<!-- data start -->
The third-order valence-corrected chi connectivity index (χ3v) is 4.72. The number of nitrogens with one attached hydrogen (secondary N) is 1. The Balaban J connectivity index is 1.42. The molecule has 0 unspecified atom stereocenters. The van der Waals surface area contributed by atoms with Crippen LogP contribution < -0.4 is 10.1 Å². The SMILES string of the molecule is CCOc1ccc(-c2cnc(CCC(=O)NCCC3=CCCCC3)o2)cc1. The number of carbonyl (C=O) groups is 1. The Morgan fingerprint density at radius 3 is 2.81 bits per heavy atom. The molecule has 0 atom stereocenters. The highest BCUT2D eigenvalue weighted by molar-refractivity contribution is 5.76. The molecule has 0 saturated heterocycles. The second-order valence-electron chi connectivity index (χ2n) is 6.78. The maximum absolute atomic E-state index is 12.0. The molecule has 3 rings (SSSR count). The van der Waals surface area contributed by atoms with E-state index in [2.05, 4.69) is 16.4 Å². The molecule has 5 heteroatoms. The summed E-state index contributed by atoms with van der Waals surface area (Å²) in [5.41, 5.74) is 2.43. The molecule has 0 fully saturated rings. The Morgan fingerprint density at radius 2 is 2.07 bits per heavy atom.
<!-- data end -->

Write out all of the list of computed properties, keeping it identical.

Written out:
The third-order valence-corrected chi connectivity index (χ3v) is 4.72. The number of nitrogens with one attached hydrogen (secondary N) is 1. The Balaban J connectivity index is 1.42. The molecule has 0 unspecified atom stereocenters. The van der Waals surface area contributed by atoms with Crippen LogP contribution < -0.4 is 10.1 Å². The SMILES string of the molecule is CCOc1ccc(-c2cnc(CCC(=O)NCCC3=CCCCC3)o2)cc1. The number of carbonyl (C=O) groups is 1. The Morgan fingerprint density at radius 3 is 2.81 bits per heavy atom. The molecule has 0 atom stereocenters. The highest BCUT2D eigenvalue weighted by molar-refractivity contribution is 5.76. The molecule has 0 saturated heterocycles. The second-order valence-electron chi connectivity index (χ2n) is 6.78. The maximum absolute atomic E-state index is 12.0. The molecule has 3 rings (SSSR count). The van der Waals surface area contributed by atoms with E-state index in [2.05, 4.69) is 16.4 Å². The molecule has 5 heteroatoms. The summed E-state index contributed by atoms with van der Waals surface area (Å²) in [5.41, 5.74) is 2.43. The molecule has 0 fully saturated rings. The Morgan fingerprint density at radius 2 is 2.07 bits per heavy atom.